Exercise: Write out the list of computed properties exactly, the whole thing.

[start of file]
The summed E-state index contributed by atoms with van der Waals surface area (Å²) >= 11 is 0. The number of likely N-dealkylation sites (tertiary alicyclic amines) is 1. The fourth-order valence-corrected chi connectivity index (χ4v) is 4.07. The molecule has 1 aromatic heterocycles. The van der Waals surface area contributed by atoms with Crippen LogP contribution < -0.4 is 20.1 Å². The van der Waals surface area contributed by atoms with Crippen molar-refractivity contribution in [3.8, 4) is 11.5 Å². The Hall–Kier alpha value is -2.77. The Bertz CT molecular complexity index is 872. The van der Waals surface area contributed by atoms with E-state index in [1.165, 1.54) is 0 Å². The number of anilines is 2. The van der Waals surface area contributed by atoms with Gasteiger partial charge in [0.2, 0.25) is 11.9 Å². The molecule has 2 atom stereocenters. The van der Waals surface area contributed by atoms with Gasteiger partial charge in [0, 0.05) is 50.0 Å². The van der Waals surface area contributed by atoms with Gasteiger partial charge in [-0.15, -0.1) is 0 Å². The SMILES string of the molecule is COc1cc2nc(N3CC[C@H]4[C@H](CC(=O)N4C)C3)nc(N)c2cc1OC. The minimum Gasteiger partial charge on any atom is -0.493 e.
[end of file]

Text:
The summed E-state index contributed by atoms with van der Waals surface area (Å²) >= 11 is 0. The number of likely N-dealkylation sites (tertiary alicyclic amines) is 1. The fourth-order valence-corrected chi connectivity index (χ4v) is 4.07. The molecule has 1 aromatic heterocycles. The van der Waals surface area contributed by atoms with Crippen LogP contribution < -0.4 is 20.1 Å². The van der Waals surface area contributed by atoms with Crippen molar-refractivity contribution in [3.8, 4) is 11.5 Å². The Hall–Kier alpha value is -2.77. The Bertz CT molecular complexity index is 872. The van der Waals surface area contributed by atoms with E-state index in [1.165, 1.54) is 0 Å². The number of anilines is 2. The van der Waals surface area contributed by atoms with Gasteiger partial charge in [0.2, 0.25) is 11.9 Å². The molecule has 2 atom stereocenters. The van der Waals surface area contributed by atoms with Gasteiger partial charge in [0, 0.05) is 50.0 Å². The van der Waals surface area contributed by atoms with Gasteiger partial charge in [-0.15, -0.1) is 0 Å². The SMILES string of the molecule is COc1cc2nc(N3CC[C@H]4[C@H](CC(=O)N4C)C3)nc(N)c2cc1OC. The minimum Gasteiger partial charge on any atom is -0.493 e.